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International Overdose Awareness Day: Would you know how to administer life-saving naloxone in an emergency?

Specialist medication that rapidly reverses the effects of some drug overdoses is saving almost one life every week in Aberdeen.

In the last year alone, nearly 400 naloxone kits have been handed out – and 48 have been used in an emergency situation.

Available as an injection or nasal spray, it helps to reverse an overdose from opiates – drugs linked to opium such as heroin, codeine and oxycodone.

Gillian Maclean holds a needle, part of a life-saving naloxone kit. Picture by Kenny Elrick.
Gillian Maclean holds a needle, part of a life-saving naloxone kit. Picture by Kenny Elrick.

Last year drug-related deaths in Scotland rose to 1,339 – the highest on record – with 89% involving opiates.

Now, on International Overdose Awareness Day, health chiefs are encouraging more people to come forward and learn how to save a life.


“A client had a friend coming out of prison, which is a high-risk time for overdose.

“I advised she get a naloxone kit and Sharp Response delivered that day.

“She had to use it 12 hours later and the paramedics said she saved her friend’s life.” – ADA recovery worker


How to recognise an opioid overdose

Opioids relax the body and can induce euphoria, slowing down someone’s breathing and heart rate.

In high doses, this can cause a person to stop breathing – potentially inflicting brain damage or killing them.

There are a number of signs to look for if you think someone has taken an overdose:

  • Loss of consciousness and unresponsive – or awake but unable to talk
  • Slow or erratic breathing
  • A pale or clammy face
  • Blue or grey skin and lips
  • Limp arms and legs
  • Unusual snoring, choking or gargling sounds

Check it is safe to approach them, and try to get a response by shaking them, shouting their name or rubbing your knuckles on their sternum.

Place the person in the recovery position and monitor their breathing – you may have to apply rescue breaths and chest compressions.

Should I use naloxone?

At this point, any naloxone kit available should be used to help reverse the overdose while help is on the way.

Naloxone can come in the form of a Prenoxad injection or Nyxoid nasal spray. Picture by Kenny Elrick.
Naloxone can come in the form of a Prenoxad injection or Nyxoid nasal spray. Picture by Kenny Elrick.

This can come in the form of a Prenoxad injection or Nyxoid nasal spray.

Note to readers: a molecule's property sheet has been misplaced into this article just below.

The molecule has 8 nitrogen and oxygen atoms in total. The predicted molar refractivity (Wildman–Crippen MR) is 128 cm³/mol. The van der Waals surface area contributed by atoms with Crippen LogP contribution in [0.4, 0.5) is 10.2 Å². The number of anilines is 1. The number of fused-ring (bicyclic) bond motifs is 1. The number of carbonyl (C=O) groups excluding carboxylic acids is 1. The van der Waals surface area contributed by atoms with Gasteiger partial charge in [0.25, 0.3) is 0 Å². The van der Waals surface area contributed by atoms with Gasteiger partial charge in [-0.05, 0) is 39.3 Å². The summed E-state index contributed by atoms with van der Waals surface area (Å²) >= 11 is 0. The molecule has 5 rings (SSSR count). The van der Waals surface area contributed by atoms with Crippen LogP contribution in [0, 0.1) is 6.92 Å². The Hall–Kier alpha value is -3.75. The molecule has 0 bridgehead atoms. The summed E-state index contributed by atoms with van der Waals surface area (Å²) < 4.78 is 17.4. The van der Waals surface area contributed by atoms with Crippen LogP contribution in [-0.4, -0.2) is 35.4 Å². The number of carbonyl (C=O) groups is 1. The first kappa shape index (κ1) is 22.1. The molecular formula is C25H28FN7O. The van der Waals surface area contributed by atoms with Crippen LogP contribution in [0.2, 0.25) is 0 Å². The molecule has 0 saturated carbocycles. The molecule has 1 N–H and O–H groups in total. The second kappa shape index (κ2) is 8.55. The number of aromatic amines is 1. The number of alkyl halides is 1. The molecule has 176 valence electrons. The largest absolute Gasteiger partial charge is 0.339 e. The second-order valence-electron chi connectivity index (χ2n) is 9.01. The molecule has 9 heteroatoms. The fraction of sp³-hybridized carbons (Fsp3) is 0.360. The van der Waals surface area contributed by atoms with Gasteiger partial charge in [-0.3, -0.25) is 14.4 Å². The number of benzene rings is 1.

Gillian Maclean, a senior practitioner at north-east charity Alcohol & Drugs Action, is in charge of the city’s naloxone roll-out.

“We want to see it as part of everyday first aid,” she said.

“Training takes five to 10 minutes and there are no barriers – male, female, health problems, if you’re pregnant.

“In any situation, anyone can administer it.”

How do I use naloxone?

See our video with Gillian above for the key points you need to know if administering naloxone in an emergency.

If injecting Prenoxad, you twist the plastic container to open it then prepare the syringe by lining up the needle and screwing it into place.

Hold it like a pen and inject one dose in their upper arm or outer thigh.

For Nyxoid, gently insert the spray nozzle into one nostril then press on the plunger until it clicks and the dose has been administered.

Wait with the person until an ambulance arrives. If you see no change after a few minutes, you may need to give the person another dose.


“I have had the misfortune over 30 years as an emergency worker to attend drug-related deaths and the devastation that it brings to all concerned.

“Since I began a new career with ADA, I have seen how straightforward and valuable carrying or distributing a kit can be.

“Can you put a price on saving a life? I think not.” – Andy, Sharp Response worker


Frequently asked questions

What if it’s not a drug overdose?

Naloxone can cause some side effects in people, but because of its use in emergency situations the health advice says these risks are “largely irrelevant”.

If you suspect someone is having an opioid overdose, these kits could save a life.

They will not work on other types of drug overdose, but will not have any other effect.

Will I get in trouble?

“It’s absolutely fine to use,” Gillian said. “Nobody will ever be prosecuted for it.”

Where can I get a kit?

An ADA worker hands over a naloxone kit as part of their outreach work.
An ADA worker hands over a naloxone kit as part of their outreach work.

Naloxone is available in a wide number of places throughout Scotland, including many pharmacies and alcohol and drug partnerships. They can be collected from ADA’s base at 7 Hadden Street, Aberdeen, and delivered through its outreach programme.

For more information visit alcoholanddrugsaction.org.uk or call their team freephone on 0333 3 448 355.


“I can’t think of a more important contribution to the harm reduction cause that we strive for, than to have provided the kits and training that subsequently saved lives.” – Simon Pringle, ADA


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